Is NZ Windfarms (NZSE:NWF) Using Too Much Debt?

By
Simply Wall St
Published
March 30, 2021
NZSE:NWF
Source: Shutterstock

David Iben put it well when he said, 'Volatility is not a risk we care about. What we care about is avoiding the permanent loss of capital.' So it might be obvious that you need to consider debt, when you think about how risky any given stock is, because too much debt can sink a company. As with many other companies NZ Windfarms Limited (NZSE:NWF) makes use of debt. But should shareholders be worried about its use of debt?

When Is Debt A Problem?

Debt is a tool to help businesses grow, but if a business is incapable of paying off its lenders, then it exists at their mercy. Part and parcel of capitalism is the process of 'creative destruction' where failed businesses are mercilessly liquidated by their bankers. While that is not too common, we often do see indebted companies permanently diluting shareholders because lenders force them to raise capital at a distressed price. Of course, debt can be an important tool in businesses, particularly capital heavy businesses. The first step when considering a company's debt levels is to consider its cash and debt together.

View our latest analysis for NZ Windfarms

What Is NZ Windfarms's Net Debt?

You can click the graphic below for the historical numbers, but it shows that NZ Windfarms had NZ$9.44m of debt in December 2020, down from NZ$10.3m, one year before. However, because it has a cash reserve of NZ$2.58m, its net debt is less, at about NZ$6.86m.

debt-equity-history-analysis
NZSE:NWF Debt to Equity History March 30th 2021

A Look At NZ Windfarms' Liabilities

According to the last reported balance sheet, NZ Windfarms had liabilities of NZ$4.90m due within 12 months, and liabilities of NZ$8.69m due beyond 12 months. On the other hand, it had cash of NZ$2.58m and NZ$1.39m worth of receivables due within a year. So its liabilities outweigh the sum of its cash and (near-term) receivables by NZ$9.62m.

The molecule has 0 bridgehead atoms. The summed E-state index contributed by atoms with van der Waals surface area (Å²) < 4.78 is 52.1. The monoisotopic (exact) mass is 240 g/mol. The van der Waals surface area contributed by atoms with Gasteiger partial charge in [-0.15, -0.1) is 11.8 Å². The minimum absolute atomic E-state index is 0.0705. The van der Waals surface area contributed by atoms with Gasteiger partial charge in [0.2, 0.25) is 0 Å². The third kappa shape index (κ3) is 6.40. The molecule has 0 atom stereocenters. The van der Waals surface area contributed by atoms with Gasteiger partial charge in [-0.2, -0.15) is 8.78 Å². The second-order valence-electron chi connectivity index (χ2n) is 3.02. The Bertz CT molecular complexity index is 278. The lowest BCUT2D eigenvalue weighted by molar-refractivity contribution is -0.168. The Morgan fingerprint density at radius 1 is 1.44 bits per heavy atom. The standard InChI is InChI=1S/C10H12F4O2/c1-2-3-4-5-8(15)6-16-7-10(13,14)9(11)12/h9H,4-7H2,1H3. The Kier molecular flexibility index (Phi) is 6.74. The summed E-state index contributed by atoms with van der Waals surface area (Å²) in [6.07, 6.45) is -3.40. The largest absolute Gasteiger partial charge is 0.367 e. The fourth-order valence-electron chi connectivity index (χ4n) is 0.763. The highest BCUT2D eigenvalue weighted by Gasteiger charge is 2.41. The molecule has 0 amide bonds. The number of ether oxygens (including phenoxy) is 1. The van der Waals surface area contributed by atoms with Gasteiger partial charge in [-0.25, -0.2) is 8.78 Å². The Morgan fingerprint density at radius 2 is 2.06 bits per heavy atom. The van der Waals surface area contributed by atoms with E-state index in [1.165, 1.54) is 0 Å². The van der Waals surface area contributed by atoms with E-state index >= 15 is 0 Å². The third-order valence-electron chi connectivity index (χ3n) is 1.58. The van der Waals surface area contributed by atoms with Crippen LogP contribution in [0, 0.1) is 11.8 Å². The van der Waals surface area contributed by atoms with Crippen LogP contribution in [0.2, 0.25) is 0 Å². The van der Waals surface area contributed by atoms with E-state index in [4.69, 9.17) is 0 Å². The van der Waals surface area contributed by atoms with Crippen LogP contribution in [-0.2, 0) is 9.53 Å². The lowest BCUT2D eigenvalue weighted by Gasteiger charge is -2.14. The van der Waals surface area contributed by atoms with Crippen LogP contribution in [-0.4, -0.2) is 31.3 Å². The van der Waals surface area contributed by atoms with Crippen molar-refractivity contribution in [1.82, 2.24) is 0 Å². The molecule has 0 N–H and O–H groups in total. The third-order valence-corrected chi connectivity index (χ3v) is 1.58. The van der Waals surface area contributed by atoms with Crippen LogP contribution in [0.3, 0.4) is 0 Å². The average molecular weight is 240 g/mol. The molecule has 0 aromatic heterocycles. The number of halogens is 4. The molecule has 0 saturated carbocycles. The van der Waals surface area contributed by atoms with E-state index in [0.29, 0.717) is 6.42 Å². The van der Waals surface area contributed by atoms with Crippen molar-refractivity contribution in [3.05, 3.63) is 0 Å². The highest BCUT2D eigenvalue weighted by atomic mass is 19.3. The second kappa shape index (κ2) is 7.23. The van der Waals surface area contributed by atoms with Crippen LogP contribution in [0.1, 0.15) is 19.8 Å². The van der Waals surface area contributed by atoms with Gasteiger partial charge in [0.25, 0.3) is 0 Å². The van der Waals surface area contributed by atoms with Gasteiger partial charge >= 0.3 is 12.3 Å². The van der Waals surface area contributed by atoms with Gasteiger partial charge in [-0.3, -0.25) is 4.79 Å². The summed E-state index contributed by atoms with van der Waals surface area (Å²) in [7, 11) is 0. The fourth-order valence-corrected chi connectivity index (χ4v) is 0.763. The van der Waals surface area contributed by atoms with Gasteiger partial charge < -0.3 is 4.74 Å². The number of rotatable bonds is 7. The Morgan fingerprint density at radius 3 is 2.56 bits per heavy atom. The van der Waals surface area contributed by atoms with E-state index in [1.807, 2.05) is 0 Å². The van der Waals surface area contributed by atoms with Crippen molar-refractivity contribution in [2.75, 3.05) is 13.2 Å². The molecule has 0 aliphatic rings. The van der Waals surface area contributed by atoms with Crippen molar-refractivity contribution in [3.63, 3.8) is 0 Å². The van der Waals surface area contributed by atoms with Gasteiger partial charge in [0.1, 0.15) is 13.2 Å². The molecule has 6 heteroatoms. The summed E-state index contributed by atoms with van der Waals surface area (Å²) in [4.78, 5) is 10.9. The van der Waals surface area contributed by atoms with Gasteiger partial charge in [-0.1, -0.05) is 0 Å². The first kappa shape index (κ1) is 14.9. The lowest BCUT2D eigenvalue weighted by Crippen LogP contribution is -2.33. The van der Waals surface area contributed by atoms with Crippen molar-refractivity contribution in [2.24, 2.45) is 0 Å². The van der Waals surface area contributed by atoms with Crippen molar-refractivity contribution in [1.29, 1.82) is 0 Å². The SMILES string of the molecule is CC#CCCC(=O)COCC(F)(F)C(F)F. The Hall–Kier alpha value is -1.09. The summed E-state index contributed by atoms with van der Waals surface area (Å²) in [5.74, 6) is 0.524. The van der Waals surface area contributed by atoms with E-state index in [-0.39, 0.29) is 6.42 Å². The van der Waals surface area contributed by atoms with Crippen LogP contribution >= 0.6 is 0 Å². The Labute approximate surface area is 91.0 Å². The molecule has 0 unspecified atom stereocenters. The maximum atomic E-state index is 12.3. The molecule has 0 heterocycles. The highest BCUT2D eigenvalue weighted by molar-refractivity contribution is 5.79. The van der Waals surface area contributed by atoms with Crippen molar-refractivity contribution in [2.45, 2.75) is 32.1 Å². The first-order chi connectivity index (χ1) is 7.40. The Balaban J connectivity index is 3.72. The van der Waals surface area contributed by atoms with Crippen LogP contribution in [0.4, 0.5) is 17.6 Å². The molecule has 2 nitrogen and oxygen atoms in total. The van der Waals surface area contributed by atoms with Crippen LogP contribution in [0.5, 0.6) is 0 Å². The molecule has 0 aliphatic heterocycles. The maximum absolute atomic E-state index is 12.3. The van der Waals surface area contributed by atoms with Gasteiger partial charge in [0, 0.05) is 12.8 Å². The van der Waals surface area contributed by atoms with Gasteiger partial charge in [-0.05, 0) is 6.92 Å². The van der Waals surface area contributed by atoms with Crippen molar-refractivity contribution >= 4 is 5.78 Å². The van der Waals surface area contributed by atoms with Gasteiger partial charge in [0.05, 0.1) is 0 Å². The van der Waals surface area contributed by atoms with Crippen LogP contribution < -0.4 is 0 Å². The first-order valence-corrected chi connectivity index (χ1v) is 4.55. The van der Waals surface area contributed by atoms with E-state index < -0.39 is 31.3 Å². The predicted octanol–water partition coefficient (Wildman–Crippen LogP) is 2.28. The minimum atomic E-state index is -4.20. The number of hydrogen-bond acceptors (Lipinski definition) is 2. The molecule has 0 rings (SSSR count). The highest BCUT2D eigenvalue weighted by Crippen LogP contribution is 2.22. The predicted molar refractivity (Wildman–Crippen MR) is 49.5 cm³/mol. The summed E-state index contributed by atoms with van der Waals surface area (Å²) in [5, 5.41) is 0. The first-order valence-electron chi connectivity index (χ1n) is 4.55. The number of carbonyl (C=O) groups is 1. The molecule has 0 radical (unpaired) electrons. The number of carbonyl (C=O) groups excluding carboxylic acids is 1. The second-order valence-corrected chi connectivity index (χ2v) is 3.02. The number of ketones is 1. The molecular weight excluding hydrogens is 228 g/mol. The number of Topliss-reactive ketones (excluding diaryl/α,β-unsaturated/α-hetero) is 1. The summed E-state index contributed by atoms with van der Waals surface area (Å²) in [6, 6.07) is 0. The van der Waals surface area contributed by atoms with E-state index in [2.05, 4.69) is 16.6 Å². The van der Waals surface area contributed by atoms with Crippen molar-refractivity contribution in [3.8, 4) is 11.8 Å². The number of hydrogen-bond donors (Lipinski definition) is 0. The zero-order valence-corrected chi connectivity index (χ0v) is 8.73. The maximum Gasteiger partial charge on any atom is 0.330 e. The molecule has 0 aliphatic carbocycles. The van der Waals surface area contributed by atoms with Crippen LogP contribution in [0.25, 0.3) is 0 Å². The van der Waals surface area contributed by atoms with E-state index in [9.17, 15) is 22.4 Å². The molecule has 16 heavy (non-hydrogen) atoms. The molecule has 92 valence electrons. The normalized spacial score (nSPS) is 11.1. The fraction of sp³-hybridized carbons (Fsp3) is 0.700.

Given NZ Windfarms has a market capitalization of NZ$57.6m, it's hard to believe these liabilities pose much threat. Having said that, it's clear that we should continue to monitor its balance sheet, lest it change for the worse.

In order to size up a company's debt relative to its earnings, we calculate its net debt divided by its earnings before interest, tax, depreciation, and amortization (EBITDA) and its earnings before interest and tax (EBIT) divided by its interest expense (its interest cover). This way, we consider both the absolute quantum of the debt, as well as the interest rates paid on it.

NZ Windfarms has net debt of just 0.91 times EBITDA, indicating that it is certainly not a reckless borrower. And this view is supported by the solid interest coverage, with EBIT coming in at 9.6 times the interest expense over the last year. It is just as well that NZ Windfarms's load is not too heavy, because its EBIT was down 29% over the last year. Falling earnings (if the trend continues) could eventually make even modest debt quite risky. There's no doubt that we learn most about debt from the balance sheet. But you can't view debt in total isolation; since NZ Windfarms will need earnings to service that debt. So if you're keen to discover more about its earnings, it might be worth checking out this graph of its long term earnings trend.

Finally, while the tax-man may adore accounting profits, lenders only accept cold hard cash. So we clearly need to look at whether that EBIT is leading to corresponding free cash flow. During the last three years, NZ Windfarms generated free cash flow amounting to a very robust 86% of its EBIT, more than we'd expect. That positions it well to pay down debt if desirable to do so.

Our View

NZ Windfarms's EBIT growth rate was a real negative on this analysis, although the other factors we considered were considerably better. In particular, we are dazzled with its conversion of EBIT to free cash flow. Considering this range of data points, we think NZ Windfarms is in a good position to manage its debt levels. But a word of caution: we think debt levels are high enough to justify ongoing monitoring. The balance sheet is clearly the area to focus on when you are analysing debt. However, not all investment risk resides within the balance sheet - far from it. For example - NZ Windfarms has 3 warning signs we think you should be aware of.

At the end of the day, it's often better to focus on companies that are free from net debt. You can access our special list of such companies (all with a track record of profit growth). It's free.

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